— Steve Krug
Usability improves as the product design incorporates user research findings along with proven usability and interaction design principles.
How easy is it to use a product? Usability measures how easy or difficult it is for a person to use that product. There are five aspects to usability with principles you should follow:
How easy is it for users to accomplish basic tasks the first time they encounter the design?
Once users have learned the design, how quickly can they perform tasks?
When users return to the design after a period of not using it, how easily can they reestablish proficiency?
How many errors do users make, how severe are these errors, and how easily can they recover from the errors?
How pleasant is it to use the design?
Source: 10 Usability Heuristics for User Interface Design, Jakob Nielsen, April 1994
Growth Design's psychology of design: 101 cognitive biases & principles that affect your UX (with examples and tips).
Aesthetic impressions are instantaneous — taking less than 50 milliseconds to form. Aesthetic designs are:
Named after psychologist Paul Fitts, who demonstrated that fast movements and smaller targets were prone to more error than larger targets and shorter distances.
Named after psychologists Edmund Hick and Ray Hyman, who found a relationship between the number of stimuli and a human's reaction time.
Gestalt psychology studies how humans interpret the world and have given us principles or "laws of perceptual organization" which point us toward organization that will allow our digital products to feel intuitive. Here we discuss the categories of common region, proximity, similarity, continuity and connectedness, and closure.
Elements will be perceived as groups if they share an area with clearly defined boundary.
People tend to group elements together that are near to each other.
People understand elements that look alike to be a group or pattern.
Elements either connected with a line or aligned in a line or along a soft curve will be perceived to be more related than elements that appear random or follow a sharp curve.
Humans want a full picture and the human brain will fill in gaps.
Well-chosen metaphors help people learn or intuit how a digital product works, because they creates a bridge connecting the unfamiliar with the familiar.
"People learn more quickly when an app’s virtual objects and actions are metaphors for familiar experiences — whether rooted in the real or digital world" (Source: Apple's iOS Human Interface Guidelines). On mobile devices, the user's ability to manipulate on-screen content as they drag and swipe content, is metaphor in action.
Relates to the usability principle: Learnability
Increase the signal-to-noise ratio by simplifying designs, allowing the useful information (signal) to 'speak' louder than the noise.
Successful digital products grant users control over the interface while also enabling them to make best decisions.
"An app can make people feel like they’re in control by keeping interactive elements familiar and predictable, confirming destructive actions, and making it easy to cancel operations, even when they’re already underway" (Source: Apple's iOS Human Interface Guidelines).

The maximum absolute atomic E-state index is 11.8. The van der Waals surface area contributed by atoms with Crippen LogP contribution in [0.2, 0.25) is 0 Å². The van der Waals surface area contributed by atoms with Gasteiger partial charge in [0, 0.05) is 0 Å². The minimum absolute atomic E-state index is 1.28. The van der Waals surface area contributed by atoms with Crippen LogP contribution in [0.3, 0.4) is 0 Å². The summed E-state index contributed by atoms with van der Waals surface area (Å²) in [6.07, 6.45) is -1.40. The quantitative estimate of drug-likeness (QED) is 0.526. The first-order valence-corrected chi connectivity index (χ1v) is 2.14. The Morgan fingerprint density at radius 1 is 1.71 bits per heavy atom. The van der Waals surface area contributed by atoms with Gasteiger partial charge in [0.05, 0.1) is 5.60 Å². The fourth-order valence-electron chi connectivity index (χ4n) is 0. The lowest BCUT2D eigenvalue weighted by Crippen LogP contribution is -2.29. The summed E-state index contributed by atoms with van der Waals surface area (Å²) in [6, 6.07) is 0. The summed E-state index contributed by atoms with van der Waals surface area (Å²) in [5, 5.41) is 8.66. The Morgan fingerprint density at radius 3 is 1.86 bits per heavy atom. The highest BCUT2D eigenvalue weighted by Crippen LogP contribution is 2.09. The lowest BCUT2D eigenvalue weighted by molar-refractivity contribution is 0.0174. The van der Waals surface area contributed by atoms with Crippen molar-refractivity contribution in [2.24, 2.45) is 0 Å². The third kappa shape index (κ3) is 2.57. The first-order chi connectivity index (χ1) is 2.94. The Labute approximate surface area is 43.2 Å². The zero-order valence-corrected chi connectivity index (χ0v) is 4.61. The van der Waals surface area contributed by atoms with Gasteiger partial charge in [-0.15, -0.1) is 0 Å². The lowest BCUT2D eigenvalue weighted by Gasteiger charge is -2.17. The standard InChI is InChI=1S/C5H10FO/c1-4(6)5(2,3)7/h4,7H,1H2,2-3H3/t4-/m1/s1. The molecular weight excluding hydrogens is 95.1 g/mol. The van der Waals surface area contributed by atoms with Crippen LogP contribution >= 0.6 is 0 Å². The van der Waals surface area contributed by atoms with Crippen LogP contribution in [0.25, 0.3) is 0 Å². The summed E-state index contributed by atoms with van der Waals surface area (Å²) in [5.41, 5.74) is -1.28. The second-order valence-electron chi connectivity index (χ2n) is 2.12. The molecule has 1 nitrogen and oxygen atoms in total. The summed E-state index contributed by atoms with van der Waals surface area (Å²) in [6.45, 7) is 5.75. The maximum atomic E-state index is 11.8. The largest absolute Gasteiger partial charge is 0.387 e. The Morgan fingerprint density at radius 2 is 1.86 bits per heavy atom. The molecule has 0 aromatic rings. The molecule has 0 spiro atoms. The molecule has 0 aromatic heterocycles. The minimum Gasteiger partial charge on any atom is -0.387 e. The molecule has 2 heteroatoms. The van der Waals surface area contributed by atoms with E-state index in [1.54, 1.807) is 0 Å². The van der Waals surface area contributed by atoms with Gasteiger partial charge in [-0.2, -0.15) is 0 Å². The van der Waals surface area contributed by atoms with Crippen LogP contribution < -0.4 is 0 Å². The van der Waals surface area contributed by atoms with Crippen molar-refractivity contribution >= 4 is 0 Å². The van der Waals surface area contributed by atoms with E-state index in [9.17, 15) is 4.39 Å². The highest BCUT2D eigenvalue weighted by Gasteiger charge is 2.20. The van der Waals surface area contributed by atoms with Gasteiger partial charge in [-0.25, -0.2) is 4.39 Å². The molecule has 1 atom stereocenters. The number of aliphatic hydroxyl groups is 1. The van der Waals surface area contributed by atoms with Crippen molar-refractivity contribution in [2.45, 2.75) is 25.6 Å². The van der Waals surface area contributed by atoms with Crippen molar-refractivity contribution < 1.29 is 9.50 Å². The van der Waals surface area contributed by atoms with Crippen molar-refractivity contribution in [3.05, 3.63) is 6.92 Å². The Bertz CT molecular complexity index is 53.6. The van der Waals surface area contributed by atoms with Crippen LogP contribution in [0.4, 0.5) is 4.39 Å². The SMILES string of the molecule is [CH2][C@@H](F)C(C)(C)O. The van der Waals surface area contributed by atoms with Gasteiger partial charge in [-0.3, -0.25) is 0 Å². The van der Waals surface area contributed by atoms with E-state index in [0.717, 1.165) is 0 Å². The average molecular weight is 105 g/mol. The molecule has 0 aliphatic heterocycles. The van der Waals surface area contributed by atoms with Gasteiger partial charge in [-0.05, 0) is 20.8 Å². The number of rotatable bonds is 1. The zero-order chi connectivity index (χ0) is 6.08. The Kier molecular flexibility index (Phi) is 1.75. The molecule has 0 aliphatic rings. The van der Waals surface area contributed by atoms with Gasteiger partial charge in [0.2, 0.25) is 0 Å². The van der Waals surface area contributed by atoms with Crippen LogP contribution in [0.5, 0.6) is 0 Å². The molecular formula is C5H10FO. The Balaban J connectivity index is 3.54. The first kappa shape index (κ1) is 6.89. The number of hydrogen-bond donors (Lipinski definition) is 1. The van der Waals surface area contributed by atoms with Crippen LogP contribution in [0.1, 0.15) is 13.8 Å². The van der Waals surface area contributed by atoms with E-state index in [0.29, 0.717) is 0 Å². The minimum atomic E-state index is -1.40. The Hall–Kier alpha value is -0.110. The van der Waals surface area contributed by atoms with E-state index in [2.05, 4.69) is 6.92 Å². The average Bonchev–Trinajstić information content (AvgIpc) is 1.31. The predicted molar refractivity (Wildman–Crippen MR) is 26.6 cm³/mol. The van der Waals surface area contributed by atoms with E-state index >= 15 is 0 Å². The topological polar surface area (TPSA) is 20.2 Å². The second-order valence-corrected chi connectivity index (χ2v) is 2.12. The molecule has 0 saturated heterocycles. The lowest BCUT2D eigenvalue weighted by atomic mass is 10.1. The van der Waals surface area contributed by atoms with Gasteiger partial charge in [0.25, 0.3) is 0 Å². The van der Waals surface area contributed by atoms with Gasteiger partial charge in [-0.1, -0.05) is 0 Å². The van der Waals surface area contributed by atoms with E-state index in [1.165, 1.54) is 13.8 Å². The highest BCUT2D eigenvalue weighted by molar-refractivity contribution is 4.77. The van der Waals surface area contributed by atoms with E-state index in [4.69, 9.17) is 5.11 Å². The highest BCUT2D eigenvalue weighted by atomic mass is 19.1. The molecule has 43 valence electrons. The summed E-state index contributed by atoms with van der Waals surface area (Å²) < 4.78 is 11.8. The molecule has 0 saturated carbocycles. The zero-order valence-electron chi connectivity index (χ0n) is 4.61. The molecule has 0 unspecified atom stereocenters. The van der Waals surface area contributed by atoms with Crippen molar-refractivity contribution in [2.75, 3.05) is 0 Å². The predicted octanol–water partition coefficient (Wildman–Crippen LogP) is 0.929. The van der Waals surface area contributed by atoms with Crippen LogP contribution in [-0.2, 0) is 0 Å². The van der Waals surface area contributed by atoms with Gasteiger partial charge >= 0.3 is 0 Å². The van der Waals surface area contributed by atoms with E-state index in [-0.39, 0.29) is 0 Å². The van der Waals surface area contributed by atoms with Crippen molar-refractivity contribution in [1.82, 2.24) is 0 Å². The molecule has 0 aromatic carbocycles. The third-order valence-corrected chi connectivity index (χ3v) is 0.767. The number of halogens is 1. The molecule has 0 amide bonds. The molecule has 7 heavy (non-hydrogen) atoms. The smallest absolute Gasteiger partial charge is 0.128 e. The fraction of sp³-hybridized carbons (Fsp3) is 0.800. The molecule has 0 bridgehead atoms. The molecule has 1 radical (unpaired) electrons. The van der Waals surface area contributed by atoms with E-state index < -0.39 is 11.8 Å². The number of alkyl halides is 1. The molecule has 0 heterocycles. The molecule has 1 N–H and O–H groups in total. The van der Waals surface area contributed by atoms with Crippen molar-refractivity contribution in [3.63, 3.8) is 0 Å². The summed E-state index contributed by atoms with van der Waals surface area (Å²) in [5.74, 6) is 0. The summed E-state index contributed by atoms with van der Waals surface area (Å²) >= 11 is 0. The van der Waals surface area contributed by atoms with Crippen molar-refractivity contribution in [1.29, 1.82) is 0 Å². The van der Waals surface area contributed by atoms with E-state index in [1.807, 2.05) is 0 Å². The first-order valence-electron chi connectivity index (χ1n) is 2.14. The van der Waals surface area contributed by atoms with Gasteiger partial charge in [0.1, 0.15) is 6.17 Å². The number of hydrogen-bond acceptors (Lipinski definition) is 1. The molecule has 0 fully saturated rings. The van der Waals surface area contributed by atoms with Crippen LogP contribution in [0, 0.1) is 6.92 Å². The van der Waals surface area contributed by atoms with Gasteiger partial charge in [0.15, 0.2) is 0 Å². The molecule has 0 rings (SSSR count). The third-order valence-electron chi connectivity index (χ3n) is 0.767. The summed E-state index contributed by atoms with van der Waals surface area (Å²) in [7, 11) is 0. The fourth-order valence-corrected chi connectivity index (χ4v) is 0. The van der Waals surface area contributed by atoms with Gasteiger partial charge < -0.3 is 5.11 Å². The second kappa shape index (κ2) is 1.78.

Relates to the usability principles: Errors and Efficiency
— Mark Twain
User personas, journey maps and user testing are design tools we use to build empathy with users and their needs.
We strive to continually refine our understanding of user needs in order to solve for actual problems and needs. No one tool or test can give a full accounting of user needs, so we use a variety of methods and tools to sharpen our understanding.
To build on our understanding of the needs of visitors and improve the OPTN website, the UNOS Design and User Experience Team conducted five focus group sessions in January and February 2020 and tree tests in August 2020 to evaluate and propose ways to improve the OPTN website navigation.
Additional findings for UNet apps, Data Services reports, video, and email
Full report (For internal use only)
Developed from user research, a persona is a "fictional, yet realistic, description of a typical or target user of the product" that enables designers and developers to have a shared reference point to guide design decisions.
Choose details that will help inform design decisions. A photo humanizes this tool and is a memory aid for developers and designers. Goals and challenges point to pain points. Quotes can capture an attitude.
A journey map traces the steps a user takes to reach a goal or complete a task. A journey map can be created for multiple user personas in order to understand how goals or needs vary.
Creating a journey map and the resulting artifact builds empathy for the users, reveals design opportunities, and is a memorable summary that helps the design and development team und user needs and pain points.
Learn more: Journey mapping 101 article and video and template.
An example of a simplistic, high-level customer-journey map depicting how the persona “Jumping Jamie” switches her mobile plan. While all comprehensive journey maps should include key components, what the map chooses to prioritize can (and should) depend on the goal of the journey-mapping initiative.
User testing, also called usability testing, is watching a user complete a task on a digital product (at any stage of development) in order to discover usability issues. Ultimately, we are testing the design, not the user.